About 2,000 students left their classes at Bowie Senior High School yesterday to attend a rally protesting proposed budget cuts that could threaten some of their language, sports and special education programs.

The students, whose 90-minute absence from classes and exams was authorized by principal John M. Hagan, crowded into bleachers around the school football field and alternately cheered calls for teacher raises and jeered defenders of the proposed 1980 budget for Prince George's County schools.

Yesterday's Bowie rally and two smaller ones at nearly junior high schools marked the first time that large groups of students have stepped into the months-old bitter debate over school spending.

"They [county officials] are just picking on school kids," Bowie junior Donna Diorio said as the rally was breaking up at about 12:30 yesterday. "They're using us."

One student carried a sign proclaiming: "To Whom It May Concern (and Larry Hogan). Education is for the students. Please don't forget it."

The students applauded when teachers' union president Toby Rich described his fight to get County Executive Lawrence J. Hogan to agree to a 5 percent pay raise for teachers. They hooted when Rich, blasting proposed budget cuts, said, "Education is Mr. Hogan's personal hydrant."

And, when Hogan's representive Ed Sealover got up to argue that the proposed 1980 school budget represents a $9 million increase over 1979's he was greeted with heckling cries of "Cut your pay."

The rally provoked Hogan to issue a statement castigating teachers for having "used the children as pawns, lecturing to captive audiences on their demands for higher salaries."

Hogan's statement added that, "I think it is unfortunate that employes of the public school system are taking advantage of students and school time to promote their own selfish interests."

School Board member Angelo Castelli called the rally "purely and simply politically motivated . . . [it] should have been stopped." He said he will ask schools Supt. Edward J. Feeney to censure the principal who allowed students to leave classes.

Hogan yesterday defended his action, saying that holding the rally was necessary to avoid a student walkout, even though it meant canceling some classes and some senior exams. Students who missed those exams, he said can make them up today, and those students who didn't wish to attend the rally had the option of remaining in class.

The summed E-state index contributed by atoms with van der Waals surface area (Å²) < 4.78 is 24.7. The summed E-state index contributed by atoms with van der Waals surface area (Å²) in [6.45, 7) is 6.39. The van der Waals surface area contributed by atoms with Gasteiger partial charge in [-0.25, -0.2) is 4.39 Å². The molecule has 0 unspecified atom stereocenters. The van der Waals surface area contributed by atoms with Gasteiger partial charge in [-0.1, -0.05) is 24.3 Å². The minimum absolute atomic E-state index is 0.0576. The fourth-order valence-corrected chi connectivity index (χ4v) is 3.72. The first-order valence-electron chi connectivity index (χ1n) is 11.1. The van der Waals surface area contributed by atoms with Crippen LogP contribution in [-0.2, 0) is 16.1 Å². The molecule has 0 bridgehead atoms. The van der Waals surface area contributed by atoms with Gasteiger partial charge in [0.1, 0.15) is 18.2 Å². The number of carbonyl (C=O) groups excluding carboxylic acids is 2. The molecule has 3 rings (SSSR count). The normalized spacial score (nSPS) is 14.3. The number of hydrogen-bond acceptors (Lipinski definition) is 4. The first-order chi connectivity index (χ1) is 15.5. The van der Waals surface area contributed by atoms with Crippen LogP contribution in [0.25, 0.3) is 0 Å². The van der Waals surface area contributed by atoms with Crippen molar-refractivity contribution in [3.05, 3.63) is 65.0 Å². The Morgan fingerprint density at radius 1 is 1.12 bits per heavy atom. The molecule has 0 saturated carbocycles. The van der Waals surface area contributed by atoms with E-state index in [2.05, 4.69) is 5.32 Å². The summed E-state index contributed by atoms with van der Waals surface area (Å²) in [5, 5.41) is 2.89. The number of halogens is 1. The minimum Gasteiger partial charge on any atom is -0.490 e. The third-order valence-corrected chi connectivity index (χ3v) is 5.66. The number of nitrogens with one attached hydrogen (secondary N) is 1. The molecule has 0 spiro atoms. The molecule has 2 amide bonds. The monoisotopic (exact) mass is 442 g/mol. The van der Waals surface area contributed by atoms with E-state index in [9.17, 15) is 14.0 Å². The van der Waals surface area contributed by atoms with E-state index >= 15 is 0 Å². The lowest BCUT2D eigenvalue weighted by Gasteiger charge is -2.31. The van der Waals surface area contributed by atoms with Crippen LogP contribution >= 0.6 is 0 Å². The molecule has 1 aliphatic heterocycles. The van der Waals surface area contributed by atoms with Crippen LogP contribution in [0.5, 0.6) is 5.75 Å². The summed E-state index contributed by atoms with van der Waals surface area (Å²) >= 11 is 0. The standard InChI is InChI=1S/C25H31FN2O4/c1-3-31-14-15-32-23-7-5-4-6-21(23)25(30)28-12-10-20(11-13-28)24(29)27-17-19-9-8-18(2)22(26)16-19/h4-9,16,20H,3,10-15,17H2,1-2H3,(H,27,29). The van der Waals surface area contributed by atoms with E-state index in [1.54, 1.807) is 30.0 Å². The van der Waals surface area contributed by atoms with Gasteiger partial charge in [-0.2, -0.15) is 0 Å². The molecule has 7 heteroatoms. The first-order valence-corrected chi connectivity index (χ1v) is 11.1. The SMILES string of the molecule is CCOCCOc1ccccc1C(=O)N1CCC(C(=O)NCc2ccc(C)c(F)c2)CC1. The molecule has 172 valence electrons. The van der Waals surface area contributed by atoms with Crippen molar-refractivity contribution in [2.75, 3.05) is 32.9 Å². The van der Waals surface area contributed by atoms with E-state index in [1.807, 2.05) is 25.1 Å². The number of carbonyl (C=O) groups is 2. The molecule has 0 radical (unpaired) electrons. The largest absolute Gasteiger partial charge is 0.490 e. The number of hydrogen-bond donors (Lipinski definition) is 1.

Not many did; roughly 2,000 of the school's 2,800 students went to the rally. Another 600 were absent from school all day.

Hagan and the principals of two nearby junior high schools - Belair and Benjamin Tasker - said they feared threatened walkouts would result in mass suspensions of 700 to 750 students who joined a walkout last Friday at J.E.B. Stuart High School to support Fairfax County teacher raises.

Hagan said the walkout threat surfaced last Friday, when leaflets began circulating at Bowie High. The leaflets called for a walkout May 30 to protest cuts of varsity sports, proms and foreign languages. Hagan said as far as he knew no teachers participated in the preparation of the leaflets.

Hagan then met with student leaders, who organized the rally in the hopes of forestalling a walkout. They invited the speakers, timing the rally to coincide with one class period and lunch.

What the students heard at the rally was a combination of rhetoric and civics lessons. The speakers - including Rich, Sealover, two county councilmen, and representatives from the school board and superintendent's office - talked of dollars and percentages.

They emphasized that it is up to the board, which will meet this Monday night, to decide where to make the $10 million in cuts needed to bring the proposed budget totals down to the $278 million level approved by the county council.

The school board already has drawn up a tentative list of $9 million in budget cuts that includes elimination of summer school in 1981 and cutbacks in organized junior high school sports and evening high school classes. More recently, school board chairman Norman Saunders suggested eliminating most foreign language classes.

But 200 students who milled around the field after the speakers had finished voiced fears that their favorite classes would be cut or overcrowded, and regrets that 10 of their teachers are going to be transferred away. CAPTION: Picture, Bowie High School student Darryll Wright addresses rally of 2,000 students protesting P.G. school budget cuts. By Larry Morris - The Washington Post